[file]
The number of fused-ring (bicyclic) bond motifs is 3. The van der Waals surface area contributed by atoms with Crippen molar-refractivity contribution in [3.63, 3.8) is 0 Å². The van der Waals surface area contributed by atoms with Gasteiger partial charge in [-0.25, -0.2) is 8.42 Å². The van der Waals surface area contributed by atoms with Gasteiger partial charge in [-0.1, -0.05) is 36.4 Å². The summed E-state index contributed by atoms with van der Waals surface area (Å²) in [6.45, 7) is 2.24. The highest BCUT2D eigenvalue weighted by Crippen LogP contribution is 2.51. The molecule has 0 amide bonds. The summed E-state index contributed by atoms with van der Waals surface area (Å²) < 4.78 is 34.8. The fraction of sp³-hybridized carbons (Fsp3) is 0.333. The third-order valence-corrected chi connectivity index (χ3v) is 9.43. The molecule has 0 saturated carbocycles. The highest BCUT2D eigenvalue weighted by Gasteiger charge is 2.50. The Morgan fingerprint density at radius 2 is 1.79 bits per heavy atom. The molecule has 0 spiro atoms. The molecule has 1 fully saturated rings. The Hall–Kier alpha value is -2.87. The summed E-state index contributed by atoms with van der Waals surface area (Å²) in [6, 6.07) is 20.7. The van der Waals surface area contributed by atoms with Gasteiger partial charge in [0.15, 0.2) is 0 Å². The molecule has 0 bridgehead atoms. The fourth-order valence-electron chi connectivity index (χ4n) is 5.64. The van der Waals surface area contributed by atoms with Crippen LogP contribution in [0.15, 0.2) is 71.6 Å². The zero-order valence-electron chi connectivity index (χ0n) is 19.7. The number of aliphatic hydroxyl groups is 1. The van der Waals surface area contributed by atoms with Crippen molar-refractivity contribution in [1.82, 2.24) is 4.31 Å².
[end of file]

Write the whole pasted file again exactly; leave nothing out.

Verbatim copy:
The number of fused-ring (bicyclic) bond motifs is 3. The van der Waals surface area contributed by atoms with Crippen molar-refractivity contribution in [3.63, 3.8) is 0 Å². The van der Waals surface area contributed by atoms with Gasteiger partial charge in [-0.25, -0.2) is 8.42 Å². The van der Waals surface area contributed by atoms with Gasteiger partial charge in [-0.1, -0.05) is 36.4 Å². The summed E-state index contributed by atoms with van der Waals surface area (Å²) in [6.45, 7) is 2.24. The highest BCUT2D eigenvalue weighted by Crippen LogP contribution is 2.51. The molecule has 0 amide bonds. The summed E-state index contributed by atoms with van der Waals surface area (Å²) < 4.78 is 34.8. The fraction of sp³-hybridized carbons (Fsp3) is 0.333. The third-order valence-corrected chi connectivity index (χ3v) is 9.43. The molecule has 0 saturated carbocycles. The highest BCUT2D eigenvalue weighted by Gasteiger charge is 2.50. The Morgan fingerprint density at radius 2 is 1.79 bits per heavy atom. The molecule has 0 spiro atoms. The molecule has 1 fully saturated rings. The Hall–Kier alpha value is -2.87. The summed E-state index contributed by atoms with van der Waals surface area (Å²) in [6, 6.07) is 20.7. The van der Waals surface area contributed by atoms with Gasteiger partial charge in [0.15, 0.2) is 0 Å². The molecule has 0 bridgehead atoms. The fourth-order valence-electron chi connectivity index (χ4n) is 5.64. The van der Waals surface area contributed by atoms with Crippen LogP contribution in [0.15, 0.2) is 71.6 Å². The zero-order valence-electron chi connectivity index (χ0n) is 19.7. The number of aliphatic hydroxyl groups is 1. The van der Waals surface area contributed by atoms with Crippen molar-refractivity contribution in [1.82, 2.24) is 4.31 Å².